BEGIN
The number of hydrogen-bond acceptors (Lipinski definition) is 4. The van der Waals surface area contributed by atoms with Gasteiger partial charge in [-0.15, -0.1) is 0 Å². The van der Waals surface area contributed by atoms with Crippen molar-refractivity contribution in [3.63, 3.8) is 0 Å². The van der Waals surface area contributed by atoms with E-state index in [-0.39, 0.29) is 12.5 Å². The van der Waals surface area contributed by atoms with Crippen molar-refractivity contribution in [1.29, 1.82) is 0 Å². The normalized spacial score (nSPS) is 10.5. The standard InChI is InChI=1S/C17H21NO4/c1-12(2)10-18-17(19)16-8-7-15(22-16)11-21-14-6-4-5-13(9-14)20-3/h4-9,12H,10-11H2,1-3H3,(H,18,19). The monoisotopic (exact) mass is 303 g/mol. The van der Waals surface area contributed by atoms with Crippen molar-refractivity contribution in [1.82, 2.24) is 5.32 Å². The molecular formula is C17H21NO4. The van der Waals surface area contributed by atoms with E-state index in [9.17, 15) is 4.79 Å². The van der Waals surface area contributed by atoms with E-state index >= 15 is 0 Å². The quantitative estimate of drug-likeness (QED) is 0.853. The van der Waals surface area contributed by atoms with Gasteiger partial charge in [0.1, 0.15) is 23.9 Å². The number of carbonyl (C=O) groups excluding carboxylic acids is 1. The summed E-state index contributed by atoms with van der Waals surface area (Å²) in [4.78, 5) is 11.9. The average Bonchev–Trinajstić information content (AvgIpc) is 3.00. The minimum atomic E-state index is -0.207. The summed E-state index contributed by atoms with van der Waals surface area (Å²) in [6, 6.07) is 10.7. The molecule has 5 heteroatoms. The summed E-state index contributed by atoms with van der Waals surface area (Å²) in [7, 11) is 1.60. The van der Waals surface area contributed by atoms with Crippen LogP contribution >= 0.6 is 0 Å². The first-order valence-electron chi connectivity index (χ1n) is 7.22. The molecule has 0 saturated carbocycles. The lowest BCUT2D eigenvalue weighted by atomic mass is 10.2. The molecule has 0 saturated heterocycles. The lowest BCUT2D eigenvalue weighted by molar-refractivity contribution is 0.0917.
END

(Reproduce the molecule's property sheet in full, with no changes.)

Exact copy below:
The number of hydrogen-bond acceptors (Lipinski definition) is 4. The van der Waals surface area contributed by atoms with Gasteiger partial charge in [-0.15, -0.1) is 0 Å². The van der Waals surface area contributed by atoms with Crippen molar-refractivity contribution in [3.63, 3.8) is 0 Å². The van der Waals surface area contributed by atoms with E-state index in [-0.39, 0.29) is 12.5 Å². The van der Waals surface area contributed by atoms with Crippen molar-refractivity contribution in [1.29, 1.82) is 0 Å². The normalized spacial score (nSPS) is 10.5. The standard InChI is InChI=1S/C17H21NO4/c1-12(2)10-18-17(19)16-8-7-15(22-16)11-21-14-6-4-5-13(9-14)20-3/h4-9,12H,10-11H2,1-3H3,(H,18,19). The monoisotopic (exact) mass is 303 g/mol. The van der Waals surface area contributed by atoms with Crippen molar-refractivity contribution in [1.82, 2.24) is 5.32 Å². The molecular formula is C17H21NO4. The van der Waals surface area contributed by atoms with E-state index in [9.17, 15) is 4.79 Å². The van der Waals surface area contributed by atoms with E-state index >= 15 is 0 Å². The quantitative estimate of drug-likeness (QED) is 0.853. The van der Waals surface area contributed by atoms with Gasteiger partial charge in [0.1, 0.15) is 23.9 Å². The number of carbonyl (C=O) groups excluding carboxylic acids is 1. The summed E-state index contributed by atoms with van der Waals surface area (Å²) in [4.78, 5) is 11.9. The average Bonchev–Trinajstić information content (AvgIpc) is 3.00. The minimum atomic E-state index is -0.207. The summed E-state index contributed by atoms with van der Waals surface area (Å²) in [6, 6.07) is 10.7. The molecule has 5 heteroatoms. The summed E-state index contributed by atoms with van der Waals surface area (Å²) in [7, 11) is 1.60. The van der Waals surface area contributed by atoms with Crippen LogP contribution >= 0.6 is 0 Å². The first-order valence-electron chi connectivity index (χ1n) is 7.22. The molecule has 0 saturated carbocycles. The lowest BCUT2D eigenvalue weighted by atomic mass is 10.2. The molecule has 0 saturated heterocycles. The lowest BCUT2D eigenvalue weighted by molar-refractivity contribution is 0.0917.